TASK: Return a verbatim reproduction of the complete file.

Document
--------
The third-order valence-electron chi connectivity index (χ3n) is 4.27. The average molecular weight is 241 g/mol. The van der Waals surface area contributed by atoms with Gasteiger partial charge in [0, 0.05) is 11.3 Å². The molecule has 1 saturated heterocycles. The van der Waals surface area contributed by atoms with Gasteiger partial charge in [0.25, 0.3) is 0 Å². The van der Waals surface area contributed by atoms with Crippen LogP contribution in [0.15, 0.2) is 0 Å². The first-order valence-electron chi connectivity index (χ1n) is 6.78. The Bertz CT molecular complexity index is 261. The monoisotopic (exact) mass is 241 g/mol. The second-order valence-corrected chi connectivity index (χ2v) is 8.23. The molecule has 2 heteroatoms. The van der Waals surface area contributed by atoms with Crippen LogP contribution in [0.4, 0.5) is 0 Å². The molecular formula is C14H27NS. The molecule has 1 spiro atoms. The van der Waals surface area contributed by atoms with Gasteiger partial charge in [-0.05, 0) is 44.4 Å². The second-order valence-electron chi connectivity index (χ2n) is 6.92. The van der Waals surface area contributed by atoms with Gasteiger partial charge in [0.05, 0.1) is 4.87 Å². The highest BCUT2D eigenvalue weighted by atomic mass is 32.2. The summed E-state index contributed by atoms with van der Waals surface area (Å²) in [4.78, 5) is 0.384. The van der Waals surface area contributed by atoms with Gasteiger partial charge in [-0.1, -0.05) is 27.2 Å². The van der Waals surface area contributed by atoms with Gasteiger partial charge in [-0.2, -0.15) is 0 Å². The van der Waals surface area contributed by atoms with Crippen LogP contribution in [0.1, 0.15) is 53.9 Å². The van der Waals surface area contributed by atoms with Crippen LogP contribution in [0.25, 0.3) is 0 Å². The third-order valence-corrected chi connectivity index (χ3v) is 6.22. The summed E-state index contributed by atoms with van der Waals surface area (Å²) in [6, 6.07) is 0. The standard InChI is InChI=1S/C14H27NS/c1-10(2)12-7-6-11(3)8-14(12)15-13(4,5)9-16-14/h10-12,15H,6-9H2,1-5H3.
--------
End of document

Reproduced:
The third-order valence-electron chi connectivity index (χ3n) is 4.27. The average molecular weight is 241 g/mol. The van der Waals surface area contributed by atoms with Gasteiger partial charge in [0, 0.05) is 11.3 Å². The molecule has 1 saturated heterocycles. The van der Waals surface area contributed by atoms with Gasteiger partial charge in [0.25, 0.3) is 0 Å². The van der Waals surface area contributed by atoms with Crippen LogP contribution in [0.15, 0.2) is 0 Å². The first-order valence-electron chi connectivity index (χ1n) is 6.78. The Bertz CT molecular complexity index is 261. The monoisotopic (exact) mass is 241 g/mol. The second-order valence-corrected chi connectivity index (χ2v) is 8.23. The molecule has 2 heteroatoms. The van der Waals surface area contributed by atoms with Crippen LogP contribution in [0.4, 0.5) is 0 Å². The molecular formula is C14H27NS. The molecule has 1 spiro atoms. The van der Waals surface area contributed by atoms with Gasteiger partial charge in [-0.05, 0) is 44.4 Å². The second-order valence-electron chi connectivity index (χ2n) is 6.92. The van der Waals surface area contributed by atoms with Gasteiger partial charge in [0.05, 0.1) is 4.87 Å². The highest BCUT2D eigenvalue weighted by atomic mass is 32.2. The summed E-state index contributed by atoms with van der Waals surface area (Å²) in [4.78, 5) is 0.384. The van der Waals surface area contributed by atoms with Gasteiger partial charge in [-0.1, -0.05) is 27.2 Å². The van der Waals surface area contributed by atoms with Gasteiger partial charge in [-0.2, -0.15) is 0 Å². The van der Waals surface area contributed by atoms with Crippen LogP contribution in [0.1, 0.15) is 53.9 Å². The van der Waals surface area contributed by atoms with Crippen LogP contribution in [0.25, 0.3) is 0 Å². The third-order valence-corrected chi connectivity index (χ3v) is 6.22. The summed E-state index contributed by atoms with van der Waals surface area (Å²) in [6, 6.07) is 0. The standard InChI is InChI=1S/C14H27NS/c1-10(2)12-7-6-11(3)8-14(12)15-13(4,5)9-16-14/h10-12,15H,6-9H2,1-5H3.